We’ve all been to birthday parties that range from small, intimate gatherings to huge, extravagant events.
So what kind of best? More specifically, what is best to plan for your kid?
Are big parties the best option? Are there advantages to smaller functions? Don’t worry, The Moms At Odds is here to talk you through your decision.
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Jo says | “The More the Merrier!”
I LOVE big parties to celebrate my children’s birthdays.
Sure, it’s partially selfish – my husband and I love to entertain. But I truly believe my kids enjoy every moment of it too.
Let me tell you why we always have huge, blow-out birthday parties for my kids.
Kids Love to Party
My son, even at only 3 years old, excitedly talked for MONTHS leading up to his birthday.
He wanted everyone to be there – his friends, his class from preschool, the church, family… pretty much everyone he had ever met. As the RSVPs came in he was so excited with everyone who was coming to his party.
He picked his theme (this year it was space, last year was dinosaurs). I decorate the house, make snacks, and even dress in an outfit Ms. Frizzle would envy.
Then he spends the days (and weeks!) after the party reminiscing about it and looking forward to next year. It’s absolutely adorable.
Plus, to top it all off my kids go to their friends’ birthday parties. They see the big house parties with all their friends, or the large events at an indoor play area, or maybe a casual bbq at a park.
Then they ask me for their own party, and I’m a sucker who can’t say no. But that’s mainly because of my next point…
Parents Love to Party
So I’ll admit it, my daughter didn’t necessarily ask for a “Breakfast at Lily’s” theme for her first birthday (picture above). That was all me.
Kids birthdays are a great excuse to connect with old friends and enjoy watching your children be social!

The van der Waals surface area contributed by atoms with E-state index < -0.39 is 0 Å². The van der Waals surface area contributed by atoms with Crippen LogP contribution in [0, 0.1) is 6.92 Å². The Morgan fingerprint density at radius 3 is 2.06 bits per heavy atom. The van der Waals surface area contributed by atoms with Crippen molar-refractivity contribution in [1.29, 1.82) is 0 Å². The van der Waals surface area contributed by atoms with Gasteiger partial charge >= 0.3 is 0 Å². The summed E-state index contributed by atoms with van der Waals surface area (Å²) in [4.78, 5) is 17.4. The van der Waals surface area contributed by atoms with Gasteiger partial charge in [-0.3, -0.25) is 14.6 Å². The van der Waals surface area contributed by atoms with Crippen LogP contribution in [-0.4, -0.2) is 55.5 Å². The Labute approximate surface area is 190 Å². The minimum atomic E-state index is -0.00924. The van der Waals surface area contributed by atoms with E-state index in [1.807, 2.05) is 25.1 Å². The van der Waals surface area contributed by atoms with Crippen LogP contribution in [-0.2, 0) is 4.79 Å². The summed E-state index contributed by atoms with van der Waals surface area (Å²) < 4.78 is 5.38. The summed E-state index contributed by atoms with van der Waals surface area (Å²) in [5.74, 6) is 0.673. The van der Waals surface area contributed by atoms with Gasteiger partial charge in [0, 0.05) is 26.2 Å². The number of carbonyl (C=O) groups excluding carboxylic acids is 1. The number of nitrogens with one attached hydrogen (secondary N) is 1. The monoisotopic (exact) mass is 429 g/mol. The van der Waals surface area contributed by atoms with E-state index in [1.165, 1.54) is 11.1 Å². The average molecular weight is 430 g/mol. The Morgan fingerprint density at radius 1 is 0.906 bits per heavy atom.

My mom once told me that “you can never have too many people who love your child”. Now I’m pretty sure she stole this from Ann Landers, but the point is still a good one.
It means the world to me to surround my son with people who adore him. It sends a powerful message of love and support.
Sure it’s crazy, fun, and fast-paced. But it’s also a great moment to take a time-out from everyday life and celebrate.
Aren’t big parties expensive?
It can be. But can also be done relatively inexpensively.
My son’s last birthday we had over 50 people at our house and the entire thing (food, decorations, invitations, etc.) cost less than $300.
We had a simple menu of baked beans, coleslaw, grilled barbecue chicken, and macaroni and cheese. I made all the decorations myself by printing them out at home and laminating then with my favorite laminator! Check them out:
Now of course you can do it very expensively too. I admittedly spent crazy amounts of money on the “Breakfast At Lily’s” party…
At the end of the day I love making their birthdays as magical as possible. We have a lot of play dates, family gatherings, dinner parties, etc. I want their birthdays to be extra special.
Rachel says | “Small is fun too”
We like to keep the birthday parties on the smaller side. We celebrate, eat cake, and open presents, just without a big crowd. Just family is plenty big for us.